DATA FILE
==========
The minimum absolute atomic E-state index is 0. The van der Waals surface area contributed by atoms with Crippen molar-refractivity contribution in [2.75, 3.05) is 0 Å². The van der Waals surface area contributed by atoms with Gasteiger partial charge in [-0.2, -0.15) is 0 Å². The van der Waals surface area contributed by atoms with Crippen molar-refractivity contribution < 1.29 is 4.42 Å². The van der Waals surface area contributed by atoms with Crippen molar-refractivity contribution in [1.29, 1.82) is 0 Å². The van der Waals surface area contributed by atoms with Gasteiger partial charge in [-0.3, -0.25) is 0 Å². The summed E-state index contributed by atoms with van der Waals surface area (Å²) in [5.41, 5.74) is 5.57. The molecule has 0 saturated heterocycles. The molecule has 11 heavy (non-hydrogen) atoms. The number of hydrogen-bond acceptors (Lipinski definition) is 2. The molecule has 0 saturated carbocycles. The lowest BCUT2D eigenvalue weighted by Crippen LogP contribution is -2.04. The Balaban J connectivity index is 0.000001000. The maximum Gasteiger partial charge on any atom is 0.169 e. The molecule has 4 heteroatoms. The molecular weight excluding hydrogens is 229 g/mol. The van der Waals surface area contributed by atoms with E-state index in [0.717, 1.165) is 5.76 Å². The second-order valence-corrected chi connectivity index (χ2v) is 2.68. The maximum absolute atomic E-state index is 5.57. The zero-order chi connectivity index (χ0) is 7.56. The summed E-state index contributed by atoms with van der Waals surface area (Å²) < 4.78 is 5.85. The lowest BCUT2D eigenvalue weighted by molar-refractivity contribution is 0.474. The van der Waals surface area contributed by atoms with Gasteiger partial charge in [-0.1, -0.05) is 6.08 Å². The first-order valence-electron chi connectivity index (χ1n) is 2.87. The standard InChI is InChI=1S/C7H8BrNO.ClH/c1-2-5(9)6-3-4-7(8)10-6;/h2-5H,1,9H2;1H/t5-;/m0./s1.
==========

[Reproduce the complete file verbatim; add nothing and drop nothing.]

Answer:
The minimum absolute atomic E-state index is 0. The van der Waals surface area contributed by atoms with Crippen molar-refractivity contribution in [2.75, 3.05) is 0 Å². The van der Waals surface area contributed by atoms with Gasteiger partial charge in [-0.2, -0.15) is 0 Å². The van der Waals surface area contributed by atoms with Crippen molar-refractivity contribution < 1.29 is 4.42 Å². The van der Waals surface area contributed by atoms with Crippen molar-refractivity contribution in [1.29, 1.82) is 0 Å². The van der Waals surface area contributed by atoms with Gasteiger partial charge in [-0.3, -0.25) is 0 Å². The summed E-state index contributed by atoms with van der Waals surface area (Å²) in [5.41, 5.74) is 5.57. The molecule has 0 saturated heterocycles. The molecule has 11 heavy (non-hydrogen) atoms. The number of hydrogen-bond acceptors (Lipinski definition) is 2. The molecule has 0 saturated carbocycles. The lowest BCUT2D eigenvalue weighted by Crippen LogP contribution is -2.04. The Balaban J connectivity index is 0.000001000. The maximum Gasteiger partial charge on any atom is 0.169 e. The molecule has 4 heteroatoms. The molecular weight excluding hydrogens is 229 g/mol. The van der Waals surface area contributed by atoms with E-state index in [0.717, 1.165) is 5.76 Å². The second-order valence-corrected chi connectivity index (χ2v) is 2.68. The maximum absolute atomic E-state index is 5.57. The zero-order chi connectivity index (χ0) is 7.56. The summed E-state index contributed by atoms with van der Waals surface area (Å²) < 4.78 is 5.85. The lowest BCUT2D eigenvalue weighted by molar-refractivity contribution is 0.474. The van der Waals surface area contributed by atoms with Gasteiger partial charge in [-0.1, -0.05) is 6.08 Å². The first-order valence-electron chi connectivity index (χ1n) is 2.87. The standard InChI is InChI=1S/C7H8BrNO.ClH/c1-2-5(9)6-3-4-7(8)10-6;/h2-5H,1,9H2;1H/t5-;/m0./s1.